Employee suicides on the rise globally
- The HR Digest reports that the incidence of employee suicides is rising globally. About one million workers have killed themselves to date, including over 30,000 Americans.
- U.S. Bureau of Labor Statistics show that 1,719 male and female workers committed suicide at work between 2003 and 2007. The increase in self-inflicted deaths at work has intensified since 2007, the report says.
- The causes of workplace suicides are attributed to pressure from competition with colleagues, targets and deadlines.
According to HR Digest, an imbalance among all aspects of a worker’s life — be it mental, physical, social, economic or spiritual — can cause the kind of suffering that leads to suicide. HR has a responsibility to try to minimize the risk of workplace suicide by helping employees find harmony between their social and work lives.
Recognizing the signs of mental illness won’t necessarily prevent workplace suicide, but, as a first step, HR can train managers to spot employees who might be struggling emotionally.
Employers can create a positive work environment by offering flexible schedules, telecommuting options and mental health days, which can release some of the built-up pressures associated with work. Communicating and enforcing no-tolerance policies against bullying, harassment and intimidation also help.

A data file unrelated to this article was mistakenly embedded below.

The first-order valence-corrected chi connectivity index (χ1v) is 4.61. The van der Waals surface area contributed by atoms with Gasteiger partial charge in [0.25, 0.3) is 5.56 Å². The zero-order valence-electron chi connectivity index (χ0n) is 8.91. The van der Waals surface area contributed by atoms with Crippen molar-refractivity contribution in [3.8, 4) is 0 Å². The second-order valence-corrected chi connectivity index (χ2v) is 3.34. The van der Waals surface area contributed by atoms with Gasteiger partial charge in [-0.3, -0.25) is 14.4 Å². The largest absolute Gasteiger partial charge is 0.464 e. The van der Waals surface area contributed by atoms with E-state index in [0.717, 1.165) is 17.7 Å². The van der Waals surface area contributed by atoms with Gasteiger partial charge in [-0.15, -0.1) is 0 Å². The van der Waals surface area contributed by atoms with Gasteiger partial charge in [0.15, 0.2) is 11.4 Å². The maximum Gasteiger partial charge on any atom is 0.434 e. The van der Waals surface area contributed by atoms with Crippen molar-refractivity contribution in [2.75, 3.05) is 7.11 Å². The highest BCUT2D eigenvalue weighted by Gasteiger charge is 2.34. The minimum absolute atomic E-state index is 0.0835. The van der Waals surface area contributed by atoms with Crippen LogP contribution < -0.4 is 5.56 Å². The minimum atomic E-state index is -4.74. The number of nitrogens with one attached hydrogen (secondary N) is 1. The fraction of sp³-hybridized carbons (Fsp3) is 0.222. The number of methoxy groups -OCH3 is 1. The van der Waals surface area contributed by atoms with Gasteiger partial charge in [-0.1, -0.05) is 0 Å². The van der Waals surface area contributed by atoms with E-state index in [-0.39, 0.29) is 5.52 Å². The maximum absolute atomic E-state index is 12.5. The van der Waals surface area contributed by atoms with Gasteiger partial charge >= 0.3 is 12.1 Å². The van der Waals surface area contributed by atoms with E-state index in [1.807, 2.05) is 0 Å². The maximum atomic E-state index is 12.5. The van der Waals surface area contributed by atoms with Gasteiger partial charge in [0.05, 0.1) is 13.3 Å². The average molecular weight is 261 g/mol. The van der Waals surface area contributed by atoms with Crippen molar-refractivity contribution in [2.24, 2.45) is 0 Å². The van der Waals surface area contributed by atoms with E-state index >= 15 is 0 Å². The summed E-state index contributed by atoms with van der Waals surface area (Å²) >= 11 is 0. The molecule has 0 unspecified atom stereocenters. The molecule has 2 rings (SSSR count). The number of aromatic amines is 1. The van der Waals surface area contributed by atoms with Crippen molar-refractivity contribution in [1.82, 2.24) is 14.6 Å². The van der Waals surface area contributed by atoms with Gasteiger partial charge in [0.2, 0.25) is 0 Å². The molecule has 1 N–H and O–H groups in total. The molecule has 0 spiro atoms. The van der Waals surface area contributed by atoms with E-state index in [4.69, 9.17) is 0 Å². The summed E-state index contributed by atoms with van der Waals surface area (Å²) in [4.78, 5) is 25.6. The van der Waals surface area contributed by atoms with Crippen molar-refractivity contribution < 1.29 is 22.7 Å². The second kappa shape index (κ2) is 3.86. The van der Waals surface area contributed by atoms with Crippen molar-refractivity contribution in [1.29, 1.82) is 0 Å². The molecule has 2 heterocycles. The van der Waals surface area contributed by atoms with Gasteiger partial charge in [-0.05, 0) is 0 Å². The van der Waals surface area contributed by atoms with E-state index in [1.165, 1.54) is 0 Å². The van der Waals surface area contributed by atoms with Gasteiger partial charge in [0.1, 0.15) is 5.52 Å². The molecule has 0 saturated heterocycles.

HR’s message to all employees should be that getting help with problems is a strength rather than a weakness, and that they aren’t the cause of extreme stress or its by-product, mental illness. A number of employer-sponsored wellness programs now feature mental and financial well-being regimens, along with physical exercise and healthy eating plans.
Employee assistance programs (EAPs) are another confidential no- or low-cost source of help for troubled workers. Employers should also make workers aware of crisis intervention networks, hotlines and other emergency resources.
Emotionally distraught employees whose performance has seriously deteriorated might need to be terminated. HR Digest recommends that employers not fire these workers right away, since many are already frightened by job-related pressures, including the prospect of being terminated.